Improving Energy Efficiency: the Significance of Normativity

Kirk, Elizabeth and Besco, Laurel (2021) Improving Energy Efficiency: the Significance of Normativity. Journal of Environmental Law . eqab018. ISSN 0952-8873

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Improving Energy Efficiency: the Significance of Normativity
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The failure of the global community to effectively address many large-scale environmental challenges calls into question existing regulatory approaches. A large number of these challenges are diffuse issues which have, over the years been targeted by significant and sizable regulatory frameworks and yet the challenges persist – energy efficiency is one such issue and is the focus of this article. Increasing monitoring or enforcement to achieve improvements in regulatory compliance is too expensive in the context of diffuse problems due to the scale and costs such activities would entail. We suggest a focus on the fit between regulatory frameworks and norm creation may identify more fruitful routes to regulatory reform. Drawing on the ‘interactional account of law’ as a framework, this research uses new empirical data from a survey and a set of interviews to investigate the failure of energy efficiency regulatory frameworks at achieving energy efficient norms of behaviour in industry. We look at Canada and the United Kingdom as our case studies and our emphasis is on industry actors as they represent a significant and yet understudied area of society. We find that though existing regulatory structures seem adequate to generate general shared understandings around obligations to engage in energy efficiency actions, more specific shared practice around actually engaging in these actions remain elusive resulting in a failure to engender norms of behaviour. These failures, we suggest, link directly to an inadequate fit between the regulatory tools and Fuller’s criteria for the internal morality of law.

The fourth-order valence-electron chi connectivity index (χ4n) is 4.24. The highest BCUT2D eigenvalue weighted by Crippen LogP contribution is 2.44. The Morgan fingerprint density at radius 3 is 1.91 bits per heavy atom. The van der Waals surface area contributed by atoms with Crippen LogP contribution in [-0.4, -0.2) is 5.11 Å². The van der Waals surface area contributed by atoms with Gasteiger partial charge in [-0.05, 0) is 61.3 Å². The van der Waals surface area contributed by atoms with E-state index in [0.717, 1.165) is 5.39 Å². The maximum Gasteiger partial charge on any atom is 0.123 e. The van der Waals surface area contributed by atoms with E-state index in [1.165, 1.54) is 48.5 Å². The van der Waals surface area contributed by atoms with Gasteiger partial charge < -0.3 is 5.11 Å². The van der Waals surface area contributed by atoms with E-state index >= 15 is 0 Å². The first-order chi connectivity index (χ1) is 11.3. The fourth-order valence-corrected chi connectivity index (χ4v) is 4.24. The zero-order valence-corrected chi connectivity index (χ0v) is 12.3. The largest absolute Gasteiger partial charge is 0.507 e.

Keywords:corporate action, normativity, interactional account of law, internal morality of law, government intervention, energy efficiency
Subjects:M Law > M140 Comparative Law
M Law > M290 Law by topic not elsewhere classified
Divisions:College of Social Science > Lincoln Law School
ID Code:46614
Deposited On:23 Sep 2021 10:24

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